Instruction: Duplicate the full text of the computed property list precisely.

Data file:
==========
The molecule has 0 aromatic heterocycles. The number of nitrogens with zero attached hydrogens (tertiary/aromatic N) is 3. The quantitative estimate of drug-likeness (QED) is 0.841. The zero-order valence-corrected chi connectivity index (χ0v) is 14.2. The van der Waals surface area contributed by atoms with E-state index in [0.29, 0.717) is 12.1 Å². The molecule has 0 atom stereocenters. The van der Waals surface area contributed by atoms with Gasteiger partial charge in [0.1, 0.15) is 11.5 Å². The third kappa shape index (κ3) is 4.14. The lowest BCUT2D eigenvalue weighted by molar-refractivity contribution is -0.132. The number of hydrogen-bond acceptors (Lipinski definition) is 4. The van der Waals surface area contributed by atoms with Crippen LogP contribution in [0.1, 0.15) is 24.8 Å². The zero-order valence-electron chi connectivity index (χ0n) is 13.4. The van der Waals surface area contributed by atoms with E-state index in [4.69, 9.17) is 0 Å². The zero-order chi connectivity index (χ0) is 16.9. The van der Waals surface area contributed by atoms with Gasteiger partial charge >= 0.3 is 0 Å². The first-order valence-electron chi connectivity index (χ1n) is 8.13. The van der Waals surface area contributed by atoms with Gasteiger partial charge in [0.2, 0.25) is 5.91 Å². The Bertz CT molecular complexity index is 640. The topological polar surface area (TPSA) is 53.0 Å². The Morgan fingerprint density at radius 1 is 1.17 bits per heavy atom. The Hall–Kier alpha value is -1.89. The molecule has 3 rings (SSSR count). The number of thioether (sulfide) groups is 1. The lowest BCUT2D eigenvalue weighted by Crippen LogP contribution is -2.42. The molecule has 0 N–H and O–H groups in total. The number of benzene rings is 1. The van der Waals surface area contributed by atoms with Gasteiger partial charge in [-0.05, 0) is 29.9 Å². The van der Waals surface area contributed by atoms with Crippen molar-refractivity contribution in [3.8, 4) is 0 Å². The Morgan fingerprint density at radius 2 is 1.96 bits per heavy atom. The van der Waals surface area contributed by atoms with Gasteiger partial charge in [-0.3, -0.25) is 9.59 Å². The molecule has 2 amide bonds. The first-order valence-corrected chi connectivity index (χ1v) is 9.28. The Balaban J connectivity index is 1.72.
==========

The molecule has 0 aromatic heterocycles. The number of nitrogens with zero attached hydrogens (tertiary/aromatic N) is 3. The quantitative estimate of drug-likeness (QED) is 0.841. The zero-order valence-corrected chi connectivity index (χ0v) is 14.2. The van der Waals surface area contributed by atoms with E-state index in [0.29, 0.717) is 12.1 Å². The molecule has 0 atom stereocenters. The van der Waals surface area contributed by atoms with Gasteiger partial charge in [0.1, 0.15) is 11.5 Å². The third kappa shape index (κ3) is 4.14. The lowest BCUT2D eigenvalue weighted by molar-refractivity contribution is -0.132. The number of hydrogen-bond acceptors (Lipinski definition) is 4. The van der Waals surface area contributed by atoms with Crippen LogP contribution in [0.1, 0.15) is 24.8 Å². The zero-order valence-electron chi connectivity index (χ0n) is 13.4. The van der Waals surface area contributed by atoms with E-state index in [4.69, 9.17) is 0 Å². The zero-order chi connectivity index (χ0) is 16.9. The van der Waals surface area contributed by atoms with Gasteiger partial charge >= 0.3 is 0 Å². The first-order valence-electron chi connectivity index (χ1n) is 8.13. The van der Waals surface area contributed by atoms with Gasteiger partial charge in [0.2, 0.25) is 5.91 Å². The Bertz CT molecular complexity index is 640. The topological polar surface area (TPSA) is 53.0 Å². The Morgan fingerprint density at radius 1 is 1.17 bits per heavy atom. The Hall–Kier alpha value is -1.89. The molecule has 3 rings (SSSR count). The number of thioether (sulfide) groups is 1. The lowest BCUT2D eigenvalue weighted by Crippen LogP contribution is -2.42. The molecule has 0 N–H and O–H groups in total. The number of benzene rings is 1. The van der Waals surface area contributed by atoms with Gasteiger partial charge in [-0.05, 0) is 29.9 Å². The van der Waals surface area contributed by atoms with Crippen molar-refractivity contribution in [3.8, 4) is 0 Å². The Morgan fingerprint density at radius 2 is 1.96 bits per heavy atom. The van der Waals surface area contributed by atoms with Gasteiger partial charge in [-0.3, -0.25) is 9.59 Å². The molecule has 2 amide bonds. The first-order valence-corrected chi connectivity index (χ1v) is 9.28. The Balaban J connectivity index is 1.72.